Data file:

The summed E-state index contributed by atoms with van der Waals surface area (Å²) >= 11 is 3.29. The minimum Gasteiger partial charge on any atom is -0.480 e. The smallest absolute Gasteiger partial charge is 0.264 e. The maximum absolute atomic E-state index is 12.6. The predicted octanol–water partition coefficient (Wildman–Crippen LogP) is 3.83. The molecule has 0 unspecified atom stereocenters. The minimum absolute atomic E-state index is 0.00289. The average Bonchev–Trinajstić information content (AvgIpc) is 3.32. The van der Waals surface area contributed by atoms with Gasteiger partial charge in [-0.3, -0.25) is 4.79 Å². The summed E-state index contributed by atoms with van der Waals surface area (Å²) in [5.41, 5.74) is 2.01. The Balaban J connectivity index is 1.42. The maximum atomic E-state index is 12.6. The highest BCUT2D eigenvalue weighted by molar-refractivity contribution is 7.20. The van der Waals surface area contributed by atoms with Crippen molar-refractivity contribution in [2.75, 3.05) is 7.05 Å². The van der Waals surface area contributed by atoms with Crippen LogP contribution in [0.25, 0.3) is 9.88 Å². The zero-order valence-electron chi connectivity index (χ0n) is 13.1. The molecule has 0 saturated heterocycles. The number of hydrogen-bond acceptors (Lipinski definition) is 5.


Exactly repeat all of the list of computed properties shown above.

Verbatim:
The summed E-state index contributed by atoms with van der Waals surface area (Å²) >= 11 is 3.29. The minimum Gasteiger partial charge on any atom is -0.480 e. The smallest absolute Gasteiger partial charge is 0.264 e. The maximum absolute atomic E-state index is 12.6. The predicted octanol–water partition coefficient (Wildman–Crippen LogP) is 3.83. The molecule has 0 unspecified atom stereocenters. The minimum absolute atomic E-state index is 0.00289. The average Bonchev–Trinajstić information content (AvgIpc) is 3.32. The van der Waals surface area contributed by atoms with Gasteiger partial charge in [-0.3, -0.25) is 4.79 Å². The summed E-state index contributed by atoms with van der Waals surface area (Å²) in [5.41, 5.74) is 2.01. The Balaban J connectivity index is 1.42. The maximum atomic E-state index is 12.6. The highest BCUT2D eigenvalue weighted by molar-refractivity contribution is 7.20. The van der Waals surface area contributed by atoms with Crippen molar-refractivity contribution in [2.75, 3.05) is 7.05 Å². The van der Waals surface area contributed by atoms with Crippen LogP contribution in [0.25, 0.3) is 9.88 Å². The zero-order valence-electron chi connectivity index (χ0n) is 13.1. The molecule has 0 saturated heterocycles. The number of hydrogen-bond acceptors (Lipinski definition) is 5.